Taking the Express Train to International Economic DevelopmentFri, 09/01/2017 - 14:15
Q: What areas of opportunity are there in railway infrastructure in Mexico?
A: Investment in train infrastructure has risen but city rail beltways, border crossings in the north and some switchyards are areas of opportunity. Border crossings like BrownsvilleMatamoros and Laredo-Nuevo Laredo require better rail infrastructure and logistics for trains to cross the border efficiently. KCSM is building a double track, stretching from the Sanchez Switchyard to the Nuevo Laredo International Bridge to create a safe corridor. KCSM also works with organizations on both sides of the border to improve this bridge’s capacity by employing crews with dual nationalities so that the train does not need to stop in the middle of the bridge as it currently does for a crew change.
In the Bajio region, developing a major rail bypass in Celaya is an important area of opportunity for achieving more time-efficient railway transportation. Celaya experiences plenty of train traffic because the local automotive industry requires high numbers of trains for logistics purposes and because both Ferromex and KCSM operate in this city. This traffic forces trains to move slowly, which puts convoys at risk of being vandalized.
Q: How can KCSM expand the Mexican railway network when the network belongs to the government?
A: Freight railways operate under a concession scheme granted to train companies, which have the responsibility and obligation to invest in the railway network's maintenance and improvement along with equipment to keep the system in motion. However, railways as well as adjacent and underlying land belong to the government, so any railway expansion must be submitted to public tenders. Expanding the railway network through new routes is not in KCSM’s hands but we can and do build longer sidetracks to enable several trains to cross a region in less time. The company will continue investing in Mexico. We have committed US$156 million for 2017 and have agreed a joint venture with Watco and WTC Industrial for a large fuel-storage facility in San Luis Potosi. If KCSM reaches an agreement with the Ministry of Communications and Transport, we will participate in the train bypass in Celaya.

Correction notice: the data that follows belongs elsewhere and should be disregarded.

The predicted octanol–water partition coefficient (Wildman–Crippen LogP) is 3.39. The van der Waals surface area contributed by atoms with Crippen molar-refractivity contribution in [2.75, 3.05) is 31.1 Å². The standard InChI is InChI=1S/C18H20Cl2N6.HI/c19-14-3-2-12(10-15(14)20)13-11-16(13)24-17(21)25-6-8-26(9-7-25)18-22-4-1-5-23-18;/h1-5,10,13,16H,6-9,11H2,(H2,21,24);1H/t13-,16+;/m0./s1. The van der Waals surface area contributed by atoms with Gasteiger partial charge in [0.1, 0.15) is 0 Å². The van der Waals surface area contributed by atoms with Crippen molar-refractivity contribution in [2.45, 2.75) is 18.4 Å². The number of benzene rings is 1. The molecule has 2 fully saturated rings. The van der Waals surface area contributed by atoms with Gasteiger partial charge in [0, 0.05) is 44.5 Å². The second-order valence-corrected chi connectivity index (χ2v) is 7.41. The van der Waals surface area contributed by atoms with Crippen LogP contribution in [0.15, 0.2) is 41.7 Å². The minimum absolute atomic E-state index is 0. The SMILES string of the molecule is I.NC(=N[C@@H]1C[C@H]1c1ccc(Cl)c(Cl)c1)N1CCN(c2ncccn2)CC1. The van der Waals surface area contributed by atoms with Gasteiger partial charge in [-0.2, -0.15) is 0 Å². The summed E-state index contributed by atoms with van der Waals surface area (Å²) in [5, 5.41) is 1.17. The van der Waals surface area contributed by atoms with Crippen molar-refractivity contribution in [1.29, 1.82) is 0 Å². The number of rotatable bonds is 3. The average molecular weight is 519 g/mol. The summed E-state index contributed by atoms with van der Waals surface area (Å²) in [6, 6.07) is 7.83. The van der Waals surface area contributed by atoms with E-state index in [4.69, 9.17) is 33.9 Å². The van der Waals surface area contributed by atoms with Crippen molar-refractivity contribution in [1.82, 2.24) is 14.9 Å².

Q: What is the percentage breakdown of the railway freight KCSM moves?
A: Railway freight accounts for about 27 percent of the total national freight transported. KCSM moves about 40 percent of railway-transported freight, 17 percent of which belongs to the automotive sector. Other important products KCSM transports are grains and fuels.
Expanding the share of railway freight in Mexico is difficult because, unlike the US and Canada, Mexican topography is more rugged, making train operations costlier. Railway companies may eventually move up to 35 percent of the total national transported freight but such growth takes a long time. As production volumes in the automotive and agriculture industries grow, so will the use of railway freight in those industries. KCSM would like to move as much merchandise as our capacity allows and we can provide services to all industries moving products in containers
Q: What should be done during the next Mexican presidential term to achieve a world-class logistics hub?
A: Efficient logistics infrastructure is more than creating and maintaining the physical infrastructure of ports and airports. Useful legal and regulatory infrastructure is needed to enable logistics companies to transport merchandise swiftly so the capacity of a port or airport is increased. Providing certainty to transportation through legal means increases a port or airport’s capacity beyond its physical capacity. Also, improving road and railway infrastructure will help Mexico increase its transportation abilities. Mexico is beginning to strategically place logistics centers through the creation of Special Economic Zones (ZEEs) situated in areas that have the required infrastructure to promote trade. All these actions will make the country a world-class logistics hub.